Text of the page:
Divorce planning using FIAs with GIB ridersArticle added by Roccy DeFrancesco on March 1, 2011
Ranked: #5 (10,255 pts)
I was talking to someone the other day about their impending divorce, and it dawned on me that there is a terrific and simple use for fixed indexed annuities (FIAs) with guaranteed income benefit (GIB) riders in divorce planning.
Stereotypical divorce fact pattern
I don’t mean to be sexist, but the typical divorce is still one where the husband is the main breadwinner and where the wife may not work, works part-time, or makes less money than the husband. Most of the time, the couple has one or more children of varying ages.
Not every divorce fact pattern is a candidate for FIAs with GIB riders, and so I’ll lay out the fact pattern where I think they will work best:
Why the above fact pattern? Because with marriages of longer than 10 years where one spouse didn’t work or worked and made little money, most states will allow the judge to award long-term alimony payments to the non-working or part-time working spouse.
- Married 10 or more years
- Husband makes decent money
- Some amount of liquid assets (including IRA or 401(k) plan assets)
- Wife does not work or works only part time
Most divorces are settled by the parties. As part of a settlement using my above fact pattern, the husband is going to have to pay alimony for potentially a lengthy period of time (it will depend on how employable the other spouse is and how much she could earn).
The goal in the divorce is typically to allow the non-breadwinning spouse to keep the lifestyle to which she has become accustomed. The more affluent the client, the more this will cost and the more likely that the husband will have to pay a good amount of money for support.
The fear of the non- or low-income spouse is, once the support runs out (be it in five, seven, or 10+ years), how is she going to make a living, and what about the 30+ years of retirement she will have to sustain herself through financially? She typically has not been paying into Social Security and, therefore, her benefits will be reduced. She may have been awarded 50 percent of the husband’s 401(k) plan or IRA and other assets, but is that going to be enough?
Using FIAs with GIB riders to facilitate a settlement
For this to work, the soon-to-be divorced couple needs $100k, $200k, or whatever in liquid assets. That most likely will be in a 401(k) or IRA if they are ages 45-50+.
When the settlement is coming together, the attorney representing the breadwinning spouse will suggest that the requested alimony (one to 10+ years) be at a lower or much lower rate than what normally would be calculated by the court as a reasonable support payment.
Then the attorney would offer a GIB for life for the supported spouse starting at age 65 at some dollar figure as a tradeoff for lower support now and a more favorable property settlement. The GIB for life payment could last for up to 30+ years to a time when no court of law would require the paying spouse to provide financial support.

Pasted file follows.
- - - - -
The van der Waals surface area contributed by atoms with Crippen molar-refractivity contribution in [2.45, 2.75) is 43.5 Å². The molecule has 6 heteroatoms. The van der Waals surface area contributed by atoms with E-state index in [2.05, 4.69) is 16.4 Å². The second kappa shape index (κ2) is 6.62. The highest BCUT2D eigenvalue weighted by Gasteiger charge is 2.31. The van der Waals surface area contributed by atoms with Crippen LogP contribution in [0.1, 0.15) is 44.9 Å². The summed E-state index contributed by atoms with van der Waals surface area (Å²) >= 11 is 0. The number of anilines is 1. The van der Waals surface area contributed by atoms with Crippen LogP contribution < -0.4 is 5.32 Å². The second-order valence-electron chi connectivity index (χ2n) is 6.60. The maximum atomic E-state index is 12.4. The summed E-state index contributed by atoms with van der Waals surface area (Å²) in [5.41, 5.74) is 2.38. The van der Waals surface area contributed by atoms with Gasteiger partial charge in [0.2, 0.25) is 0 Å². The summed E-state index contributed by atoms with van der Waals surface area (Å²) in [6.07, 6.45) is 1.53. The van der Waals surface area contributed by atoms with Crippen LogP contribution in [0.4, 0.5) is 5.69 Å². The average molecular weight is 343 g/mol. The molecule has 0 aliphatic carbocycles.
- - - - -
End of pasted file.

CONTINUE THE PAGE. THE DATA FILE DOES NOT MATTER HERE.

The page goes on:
Let’s look at an example. Assume both spouses are 50 years old. The husband has $200,000 in a 401(k) plan at work. Through a qualified domestic relations order (QDRO), he transfers those assets to the soon-to-be ex-spouse. Inside the new IRA of the spouse, she purchases an FIA with a GIB rider. With the best product in the market, she would receive a payment of $34,893 every year for life.
How does the $34,893 annual payment every year for life affect the rest of the settlement? With the $34,893 annual payment that the ex-spouse will receive for up to 30+ years (if she lives until age 95), the paying spouse can negotiate a much better settlement of other assets (much more than 50 percent of the remaining assets).
The short- or even long-term alimony can also be significantly altered. For example, if the alimony would normally be calculated at, let’s say, $40,000 a year for 10 years, the soon-to-be ex-spouse would probably agree to $25,000, so long as the $34,893 payment starting at age 65 was guaranteed.
But couldn’t the spouse do this on her own without negotiating down what the settlement would have been?
No. With a typical settlement, the spouses would split the 401(k) balance. In my example, that would knock her GIB payment in half.
If the spouse takes 50 percent of the assets and rolls them to her own IRA, she’ll invest in a “properly balanced mix of stocks and mutual funds,” which will be 100 percent at risk to market downturns and will not be able to provide her a GIB for life in the amount of $34,893.
The ultimate benefits of using an FIA with a GIB rider are:
- unequal division of assets slanted towards the breadwinning spouse
- reduced or even significantly reduced normal alimony payments
- the breadwinning spouse shifted a tax hostile asset (his tax-deferred 401(k) plan) to an ex-spouse.
Using GIB rider FIAs in a divorce settlement can provide financial certainty for life for the non-working or part-time working spouse while improving the financial terms of the final settlement for the breadwinning spouse. It can be a win-win for both sides if used correctly and properly postured.
The views expressed here are those of the author and not necessarily those of ProducersWEB.
Reprinting or reposting this article without prior consent of Producersweb.com is strictly prohibited.
If you have questions, please visit our terms and conditions